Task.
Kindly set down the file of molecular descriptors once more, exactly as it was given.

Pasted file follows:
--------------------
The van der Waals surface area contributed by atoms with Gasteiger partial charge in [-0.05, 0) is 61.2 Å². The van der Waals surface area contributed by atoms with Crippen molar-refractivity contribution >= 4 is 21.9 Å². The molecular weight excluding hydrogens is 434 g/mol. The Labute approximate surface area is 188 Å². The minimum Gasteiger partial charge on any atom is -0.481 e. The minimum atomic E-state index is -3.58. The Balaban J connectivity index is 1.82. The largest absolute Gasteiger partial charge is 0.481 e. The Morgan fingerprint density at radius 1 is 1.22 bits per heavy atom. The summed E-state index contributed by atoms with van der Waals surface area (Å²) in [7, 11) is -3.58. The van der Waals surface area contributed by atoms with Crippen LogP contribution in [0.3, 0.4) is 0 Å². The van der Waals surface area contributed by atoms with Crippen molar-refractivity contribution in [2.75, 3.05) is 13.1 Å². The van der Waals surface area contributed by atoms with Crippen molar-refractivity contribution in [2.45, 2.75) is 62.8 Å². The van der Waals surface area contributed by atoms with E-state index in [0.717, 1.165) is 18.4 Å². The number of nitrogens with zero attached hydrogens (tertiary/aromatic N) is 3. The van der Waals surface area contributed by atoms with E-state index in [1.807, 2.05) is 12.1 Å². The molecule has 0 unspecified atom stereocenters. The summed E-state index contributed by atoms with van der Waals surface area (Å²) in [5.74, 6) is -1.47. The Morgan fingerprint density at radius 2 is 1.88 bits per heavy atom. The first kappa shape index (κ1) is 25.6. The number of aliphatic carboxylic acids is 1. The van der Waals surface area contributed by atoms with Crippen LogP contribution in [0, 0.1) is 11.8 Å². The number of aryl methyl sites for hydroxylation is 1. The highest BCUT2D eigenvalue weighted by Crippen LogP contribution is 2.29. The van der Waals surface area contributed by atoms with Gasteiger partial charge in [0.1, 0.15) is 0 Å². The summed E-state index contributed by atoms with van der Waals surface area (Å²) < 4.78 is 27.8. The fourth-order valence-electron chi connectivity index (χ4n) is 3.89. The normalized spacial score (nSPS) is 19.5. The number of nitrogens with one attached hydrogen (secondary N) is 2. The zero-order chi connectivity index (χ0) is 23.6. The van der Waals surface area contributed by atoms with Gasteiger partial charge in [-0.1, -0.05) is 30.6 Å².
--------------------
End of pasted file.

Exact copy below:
The van der Waals surface area contributed by atoms with Gasteiger partial charge in [-0.05, 0) is 61.2 Å². The van der Waals surface area contributed by atoms with Crippen molar-refractivity contribution >= 4 is 21.9 Å². The molecular weight excluding hydrogens is 434 g/mol. The Labute approximate surface area is 188 Å². The minimum Gasteiger partial charge on any atom is -0.481 e. The minimum atomic E-state index is -3.58. The Balaban J connectivity index is 1.82. The largest absolute Gasteiger partial charge is 0.481 e. The Morgan fingerprint density at radius 1 is 1.22 bits per heavy atom. The summed E-state index contributed by atoms with van der Waals surface area (Å²) in [7, 11) is -3.58. The van der Waals surface area contributed by atoms with Crippen LogP contribution in [0.3, 0.4) is 0 Å². The van der Waals surface area contributed by atoms with Crippen molar-refractivity contribution in [2.75, 3.05) is 13.1 Å². The van der Waals surface area contributed by atoms with Crippen molar-refractivity contribution in [2.45, 2.75) is 62.8 Å². The van der Waals surface area contributed by atoms with E-state index in [0.717, 1.165) is 18.4 Å². The number of nitrogens with zero attached hydrogens (tertiary/aromatic N) is 3. The van der Waals surface area contributed by atoms with E-state index in [1.807, 2.05) is 12.1 Å². The molecule has 0 unspecified atom stereocenters. The summed E-state index contributed by atoms with van der Waals surface area (Å²) in [5.74, 6) is -1.47. The Morgan fingerprint density at radius 2 is 1.88 bits per heavy atom. The first kappa shape index (κ1) is 25.6. The number of aliphatic carboxylic acids is 1. The van der Waals surface area contributed by atoms with Crippen LogP contribution in [0, 0.1) is 11.8 Å². The number of aryl methyl sites for hydroxylation is 1. The highest BCUT2D eigenvalue weighted by Crippen LogP contribution is 2.29. The van der Waals surface area contributed by atoms with Gasteiger partial charge in [0.1, 0.15) is 0 Å². The summed E-state index contributed by atoms with van der Waals surface area (Å²) < 4.78 is 27.8. The fourth-order valence-electron chi connectivity index (χ4n) is 3.89. The normalized spacial score (nSPS) is 19.5. The number of nitrogens with one attached hydrogen (secondary N) is 2. The zero-order chi connectivity index (χ0) is 23.6. The van der Waals surface area contributed by atoms with Gasteiger partial charge in [-0.1, -0.05) is 30.6 Å².